Playing for an aggressive SEC defense is no small feat for any college player, let alone someone who picked up the game less than three years ago.
Having grown up in Nigeria and England, Vanderbilt defensive end Caleb Azubike was, to say the least, unfamiliar with the American version of football when he came to the States.
“I came over here wanting to play soccer and had to learn a whole new word for the sport I always called ‘football,’” Azubike said. “When I first got here, I thought the game of (American) football was actually a sport that wanted to be like soccer but couldn’t. I didn’t really know what to think; I was kind of frustrated. I was perplexed at how it was called ‘football,’ but people rarely kicked the ball.”
After playing soccer for a season in the U.S., however, coaches eventually convinced Azubike to give football a shot.
His love for the game came instantly.
Furthermore, the skill set that he gained from playing striker in soccer easily translated to a position on the defensive line.
“My soccer background has everything to do with football, which is one thing that I’m thankful for,” Azubike said. “There aren’t many different skills that you develop in soccer that aren’t used in football. A lot of the footwork drills are the same. Having good footwork and playing defensive lineman — everything you do has to do with your feet, your hands and having good foot-eye coordination.
“That foot-eye coordination, knowing where your feet are and where your eyes should be in connection to whomever you’re playing, whomever is in front of you and behind you, is helpful.”
Azubike makes use of not only his vast array of sports knowledge, but also his cultured background when playing football. His time in Nigeria developed him into a player who reaches victory on the field, fighting six seconds at a time.
“Back there (in Nigeria), things are different,” he said. “You have to fight for what you get. There, the mentality is that the strongest survive. That’s how I got the mentality that I have now. Everything’s a fight for me. I want to be first. I want to finish first. I want to be the best at whatever I’m doing. Back there that is the mentality that everyone fights for whatever opportunity or experience they wanted, trying to get the best out of life. There were no wasted experiences.”
The defensive end has definitely fought for experience during his time at Vanderbilt. Azubike is looking to make a big impact for the Commodores heading into 2013. As a true freshman last season, he saw action in all 13 games, playing more snaps than any other Vanderbilt first-year player and accounting for 15 solo tackles, four sacks and two fumble recoveries. In his new position of leadership, Azubike insists that his time on the field last year has relieved any pressure.
“I had guys on the team that were helping me from a mental standpoint to get my game to the level it needed to be,” he said. “Really, in that respect, it doesn’t put any pressure on me, it actually relieves some. If I didn’t last year and came into this season trying to play, I would be stressed out not knowing how to handle the large crowds, the noise, stuff like that. Last year helped me tremendously to be where I am, being able to play and not having anything of that nature holding me back. I’m free.”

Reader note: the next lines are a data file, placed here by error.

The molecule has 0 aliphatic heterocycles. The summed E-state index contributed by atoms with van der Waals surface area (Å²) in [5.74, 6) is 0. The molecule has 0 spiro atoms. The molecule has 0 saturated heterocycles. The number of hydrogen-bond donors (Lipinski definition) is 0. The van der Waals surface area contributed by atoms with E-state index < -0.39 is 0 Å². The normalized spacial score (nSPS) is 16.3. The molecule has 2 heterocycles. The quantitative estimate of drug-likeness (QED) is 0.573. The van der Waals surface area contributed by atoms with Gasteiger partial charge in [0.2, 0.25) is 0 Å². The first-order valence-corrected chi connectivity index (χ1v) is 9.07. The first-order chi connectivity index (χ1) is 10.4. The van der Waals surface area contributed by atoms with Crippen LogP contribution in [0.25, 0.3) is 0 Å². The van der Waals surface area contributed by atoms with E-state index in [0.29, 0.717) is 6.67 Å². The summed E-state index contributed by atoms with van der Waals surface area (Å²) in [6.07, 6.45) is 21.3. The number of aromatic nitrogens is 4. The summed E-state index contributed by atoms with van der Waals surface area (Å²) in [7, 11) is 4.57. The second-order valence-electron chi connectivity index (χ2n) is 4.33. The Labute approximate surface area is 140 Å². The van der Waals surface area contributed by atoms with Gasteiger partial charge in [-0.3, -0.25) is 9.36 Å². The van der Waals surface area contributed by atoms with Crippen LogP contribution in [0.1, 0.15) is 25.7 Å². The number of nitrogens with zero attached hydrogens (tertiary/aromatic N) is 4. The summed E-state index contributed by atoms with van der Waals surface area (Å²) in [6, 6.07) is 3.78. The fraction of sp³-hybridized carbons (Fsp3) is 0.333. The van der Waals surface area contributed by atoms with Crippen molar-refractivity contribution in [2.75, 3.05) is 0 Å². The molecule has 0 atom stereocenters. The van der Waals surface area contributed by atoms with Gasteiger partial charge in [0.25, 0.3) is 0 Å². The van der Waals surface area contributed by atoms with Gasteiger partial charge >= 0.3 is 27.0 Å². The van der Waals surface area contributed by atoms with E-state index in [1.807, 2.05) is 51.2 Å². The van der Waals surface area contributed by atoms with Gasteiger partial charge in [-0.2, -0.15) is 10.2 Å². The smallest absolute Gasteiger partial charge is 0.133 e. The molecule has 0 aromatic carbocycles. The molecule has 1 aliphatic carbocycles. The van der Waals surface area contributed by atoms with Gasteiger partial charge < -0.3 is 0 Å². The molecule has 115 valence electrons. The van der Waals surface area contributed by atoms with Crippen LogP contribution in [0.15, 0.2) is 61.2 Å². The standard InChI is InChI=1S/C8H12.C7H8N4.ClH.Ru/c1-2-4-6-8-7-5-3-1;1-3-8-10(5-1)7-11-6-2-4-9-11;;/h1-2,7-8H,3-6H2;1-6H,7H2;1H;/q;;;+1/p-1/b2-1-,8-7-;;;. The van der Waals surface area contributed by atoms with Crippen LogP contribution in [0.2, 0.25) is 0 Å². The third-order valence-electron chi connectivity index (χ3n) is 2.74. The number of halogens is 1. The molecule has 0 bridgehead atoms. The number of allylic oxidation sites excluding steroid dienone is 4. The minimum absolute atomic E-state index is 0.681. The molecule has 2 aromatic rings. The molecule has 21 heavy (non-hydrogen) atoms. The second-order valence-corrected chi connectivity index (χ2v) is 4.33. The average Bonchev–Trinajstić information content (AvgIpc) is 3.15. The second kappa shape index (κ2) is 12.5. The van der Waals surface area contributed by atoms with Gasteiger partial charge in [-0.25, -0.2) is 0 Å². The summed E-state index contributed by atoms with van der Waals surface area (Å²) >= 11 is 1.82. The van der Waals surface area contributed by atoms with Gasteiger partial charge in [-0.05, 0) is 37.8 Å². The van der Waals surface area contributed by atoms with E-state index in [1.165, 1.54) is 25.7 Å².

Azubike furthermore attributes his freedom on the field to the fact that he does not set personal football goals. While he brings the Nigerian fight with him, he realizes that there is validity in the saying “There is no ‘I’ in ‘team.’”
“I don’t set individual goals, I set team goals,” he said. “I want my team to win the SEC championship foremost, then the individual goals come after that. Right now I’m just focused on getting my team to a major stage.”
His lack of individual goals stops at the football field, however. Majoring in medicine, health and society major with a minor in financial accounting, Azubike hopes to take his newfound love of football professionally but would be equally satisfied with another professional route.
“Of course I want to go pro in the NFL,” he said, “but if I don’t, I have my powerful degree to fall back on.”
Azubike wants the student body to know that “student” comes first in “student-athlete” for a reason. Despite his nicknames “El Diablo” and the “Nigerian Nightmare” and the fact that he sported menacing greenish-yellow contacts in Thursday’s season opener, the 6-foot-4, 265-pound Azubike assures that his on-field persona is nothing like his off-field personalit
“I’m really outgoing and shy at the same time,” he said. “Before anyone gets to know me, I’m really quiet a lot and fall back. I don’t draw much attention. Once people get to know me, and I get to hang out a lot with people, they tend to think I’m outgoing. I’m personable. If you approach me, I’ll gladly speak or talk with whomever it is.”